...I have dual PSUs and bunches of drives, and I have never regretted the bucks I spent putting this thing together. Moving most of my externals to inside the case was something I am SO glad I did. I still have 4 externals along with the 8 internals,
...I have 1250 watts, i7 at 3.8Ghz, 12GB ram, and around 12tb of hard drive space. Not bad for the money.
Jeff, I'm going nutz here. I've been all over specs at newegg and manufacturer's sites, and I can't find any power consumption data. Do they expect us to spec a power supply by trial and error?

I'm trying to figure out if 750w will cover x58 MOBO/i7-920, overclocking, 12GB RAM, GPU, burner, system drive, 2 raid drives, and one more archiving removeable drive (caddy) - the info does not seem to be available!

Any ideas here, have you come across a configurator for PS or ???

***edit***
I appear to have answered my own question, there are a number of PS calculators online, Computer Shopper has some links in this thread.

Apparently the above is OK for standard clocking, and also for moderate overclocking - I've done these calcs upping the system & cpu loading to 100%, as for extended rendering. The default sys/cpu loads are lower in the calculators.
***end edit***
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Last edited by Seth Bloombaum; December 24th, 2009 at 12:29 PM.
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Old December 24th, 2009, 01:46 PM   #10
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Yes, 750 should be adequate, buy if you haven't got a case yet you might consider one that holds a second power supply...that way you can add an inexpensive 500w if needed and you'll be able to handle anything within reason.

Seth, There are PSU calculators at the PSU manufacturer's websites, I think most of them have them. I personally use a Zalman PSU, but don't remember if they have a calculator or not on their site.
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Old December 24th, 2009, 01:55 PM   #11
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Look at this calculator and choose the Pro version. Very worthwhile.

eXtreme Power Supply Calculator v2.5
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Old December 24th, 2009, 02:31 PM   #12
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Quote:
Originally Posted by Larry Secrest View Post
Back with Vegas 7 I built a computer from the specs found on the Videoguys.com site.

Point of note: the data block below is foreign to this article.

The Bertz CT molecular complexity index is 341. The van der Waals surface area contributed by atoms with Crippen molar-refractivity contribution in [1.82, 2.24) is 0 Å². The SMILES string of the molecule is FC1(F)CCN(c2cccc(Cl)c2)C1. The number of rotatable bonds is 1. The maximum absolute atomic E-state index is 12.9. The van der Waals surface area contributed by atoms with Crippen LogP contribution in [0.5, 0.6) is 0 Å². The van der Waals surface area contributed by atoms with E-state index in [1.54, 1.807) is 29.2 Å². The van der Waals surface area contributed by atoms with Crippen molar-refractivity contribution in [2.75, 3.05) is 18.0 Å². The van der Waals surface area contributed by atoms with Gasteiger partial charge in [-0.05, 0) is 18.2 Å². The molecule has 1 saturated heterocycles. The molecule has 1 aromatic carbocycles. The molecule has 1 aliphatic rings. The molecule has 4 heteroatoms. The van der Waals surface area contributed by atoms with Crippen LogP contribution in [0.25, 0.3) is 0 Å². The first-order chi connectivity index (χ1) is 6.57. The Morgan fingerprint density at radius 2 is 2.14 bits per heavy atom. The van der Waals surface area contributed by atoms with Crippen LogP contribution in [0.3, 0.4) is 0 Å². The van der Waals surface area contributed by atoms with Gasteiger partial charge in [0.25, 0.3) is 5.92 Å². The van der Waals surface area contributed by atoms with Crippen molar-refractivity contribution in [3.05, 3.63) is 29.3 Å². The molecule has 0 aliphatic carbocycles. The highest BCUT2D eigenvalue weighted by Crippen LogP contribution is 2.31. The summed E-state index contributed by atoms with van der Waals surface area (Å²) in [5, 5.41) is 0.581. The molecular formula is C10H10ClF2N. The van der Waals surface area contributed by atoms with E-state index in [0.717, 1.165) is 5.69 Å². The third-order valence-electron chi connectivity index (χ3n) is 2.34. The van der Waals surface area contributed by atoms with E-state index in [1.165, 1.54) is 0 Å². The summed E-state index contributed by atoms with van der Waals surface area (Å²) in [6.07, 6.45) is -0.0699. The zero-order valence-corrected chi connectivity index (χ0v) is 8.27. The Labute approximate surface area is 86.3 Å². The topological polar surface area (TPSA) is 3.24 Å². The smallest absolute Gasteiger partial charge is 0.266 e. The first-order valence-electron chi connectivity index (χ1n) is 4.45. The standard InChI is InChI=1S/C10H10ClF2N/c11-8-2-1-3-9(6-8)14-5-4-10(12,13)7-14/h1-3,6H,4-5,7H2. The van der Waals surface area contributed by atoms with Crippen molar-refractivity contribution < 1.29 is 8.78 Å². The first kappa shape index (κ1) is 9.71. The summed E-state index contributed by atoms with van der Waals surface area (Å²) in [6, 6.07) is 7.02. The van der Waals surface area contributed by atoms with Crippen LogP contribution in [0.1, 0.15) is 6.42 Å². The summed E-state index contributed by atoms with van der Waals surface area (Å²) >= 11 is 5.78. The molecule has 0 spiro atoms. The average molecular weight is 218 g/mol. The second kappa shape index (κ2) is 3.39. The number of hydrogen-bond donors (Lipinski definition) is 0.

I've been quite happy.

I don't feel like building again, I was wondering if anybody has any good experience with either a Dell or HP station equipment with I7 Intel? HOw are the motherboards on the Dell and HP?
What does anybody suggests as a decent machine to edit HDV/HD with Vegas (
Thanks
Larry
I had awesome sucess with performace and price with my 64 bit machine built by CyberPower Inc. - UNLEASH THE POWER - Create the Custom Gaming PC and Laptop Computer of your dreams I started with a base machine then added more memory, vid card etc... I use Vegas Pro 9c and had am happy with the speed and stability of the new system. Make sure that you tell them what you're using the computer for. The only issue I had with them was they put the OS on the RAID 0 video drive! They/we fixed it by walking me over the procedure over the phone. Good luck!
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Old December 24th, 2009, 02:55 PM   #13
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Tony, that site looks great, I like their options, and the brands they use. I'd shop there in a heartbeat if they were reliable and trustworthy. I love the looks of the Silverstone Black Pearl Case, very cool. Nice link, thanks.
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Old December 24th, 2009, 08:21 PM   #14
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FCP actually

Well, I've read a thread on this Vegas Forum about so many problems with Vegas 9, I'm wondering that, since I'm at the hinge of two processor technologies, whether or not I shouldn't go Mac with FCP
What do you think?
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Old December 24th, 2009, 09:27 PM   #15
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Quote:
Originally Posted by Larry Secrest View Post
Thanks for all your replies

I've checked the prices of HP and Dell workstations and frankly building a system according to the Videoguys configuration is much cheaper.
So I guess I'll have to build one more time.

I'm wondering if those dual Xeon are as good as the I 7?
Quote:
Originally Posted by Larry Secrest View Post
Well, I've read a thread on this Vegas Forum about so many problems with Vegas 9, I'm wondering that, since I'm at the hinge of two processor technologies, whether or not I shouldn't go Mac with FCP
What do you think?
Well, you'll certainly solve one set of problems... and trade them for an entirely new set.